Even frustrated grammarians will giggle at the who's-on-first routine that begins with a donkey's excited announcement, "I yam a donkey!"
Unfortunately the donkey's audience happens to be a yam, and one who is particular about sloppy pronunciation and poor grammar. An escalating series of misunderstandings leaves the yam furious and the clueless donkey bewildered by the yam's growing (and amusing) frustration.
The yam finally gets his point across, but regrettably, he's made the situation a little bit too clear... and the story ends with a dark and outrageously funny twist.
My children and I were lucky enough to be selected to read this book. As soon as we opened the KIWIreviews package, straight away I wanted to read this book to my children. The bright orange cover caught my attention, and the fun characters on the front. My son loves donkeys too so he was keen to read the book with me.
My children (3 year old & 1 year old) and I sat down to read I Yam A Donkey together. I was chuckling as I was reading the story to them, and they both found it so funny too. The book has an awesome story line about the proper use of grammar. The story is mostly in speech bubbles with the donkey and yam talking to each other. The pictures, story and bad grammar is by Cece Bell. We all think she has done an awesome job with the storylines and we all loved the fun pictures throughout the book. It's bright and eye catching. This book is a great read for the whole family. The book is full of funny pictures of the donkey and a variety of vegetables.
When my partner got home from work I got him to read it too, he found it just as funny and we both thoroughly enjoyed reading it to the children. For us as parents, it is nice to read books we enjoy reading just as much as the children do. This book is a new favourite in this house. The whole storyline is funny and is sure to have everybody laughing and it has a funny ending too.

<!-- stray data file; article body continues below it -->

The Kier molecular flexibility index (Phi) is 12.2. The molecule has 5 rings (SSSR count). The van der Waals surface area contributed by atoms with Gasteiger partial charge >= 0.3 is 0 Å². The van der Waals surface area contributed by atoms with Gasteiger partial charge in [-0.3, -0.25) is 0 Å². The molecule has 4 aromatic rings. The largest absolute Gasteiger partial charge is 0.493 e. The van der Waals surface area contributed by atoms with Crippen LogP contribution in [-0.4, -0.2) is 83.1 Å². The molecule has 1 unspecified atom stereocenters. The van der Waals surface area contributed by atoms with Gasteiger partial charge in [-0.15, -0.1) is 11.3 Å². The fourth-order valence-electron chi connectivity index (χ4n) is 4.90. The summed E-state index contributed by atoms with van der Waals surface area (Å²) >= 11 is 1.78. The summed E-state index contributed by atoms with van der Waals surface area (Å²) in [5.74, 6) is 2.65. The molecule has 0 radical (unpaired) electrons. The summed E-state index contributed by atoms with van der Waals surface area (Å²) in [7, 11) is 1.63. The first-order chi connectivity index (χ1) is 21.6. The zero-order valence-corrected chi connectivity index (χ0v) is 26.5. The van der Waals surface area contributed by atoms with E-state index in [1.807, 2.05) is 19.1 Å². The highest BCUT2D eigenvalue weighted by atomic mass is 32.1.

I would happily pay $19.00 for this wonderful book. Very good value for money and perfect to help children learn proper grammar. I will be sure to recommend this books to other parents. Thank you so much KIWIreviews and Scholastic for the chance to review this funny book suitable for all ages - young and old!
I was shown a pile of Scholastic books that were available from KIWIreiws to review. One stood out from the rest and I knew I had to have it. With a title like "I Yam a Donkey" it certainly grabbed my attention. The Primary School teacher in me was also curious about the bad grammar in it. When I showed it to my daughters 7 and 5.5 years they were keen to read it too.
The text in this book consists of speech bubbles. It was a novelty for all of us and we loved it. The first time I read it to my girls as I thought they might get a bit confused by the bad grammar. The next night Miss 7 read the part of the Yam while I read the Donkey's lines. The following night we switched roles. The next morning she confirmed for me her love of the book when, as a reluctant reader, I caught her reading the book by herself as soon as she got up. She read it confidently and with expression. I was so pleased. It can be hard to find a book that catches her interest.
The book is very humourous and we were all chuckling as the Yam tried to explain the basic English grammar of I am, you are, he is, she is. The kids could not believe how stupid the donkey was. For younger children or for those learning English this book could be a useful teaching tool too. The illustrations are very simple and almost childlike. Apart from the donkey all the other characters are vegetables. The author/illustrator Cece Bell makes a great job of giving these usually inanimate objects personality. This just added to the humour of the book.
My daughters are both keen to take I Yam a Donkey to school for their teachers to read although I think that both of them are now confident enough reading the book that they could read it to their class. It is a book I would recommend to all parents a teachers to read with their children for a good laugh and fun grammar lesson.
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Evelyn Waugh (1903 - 1966)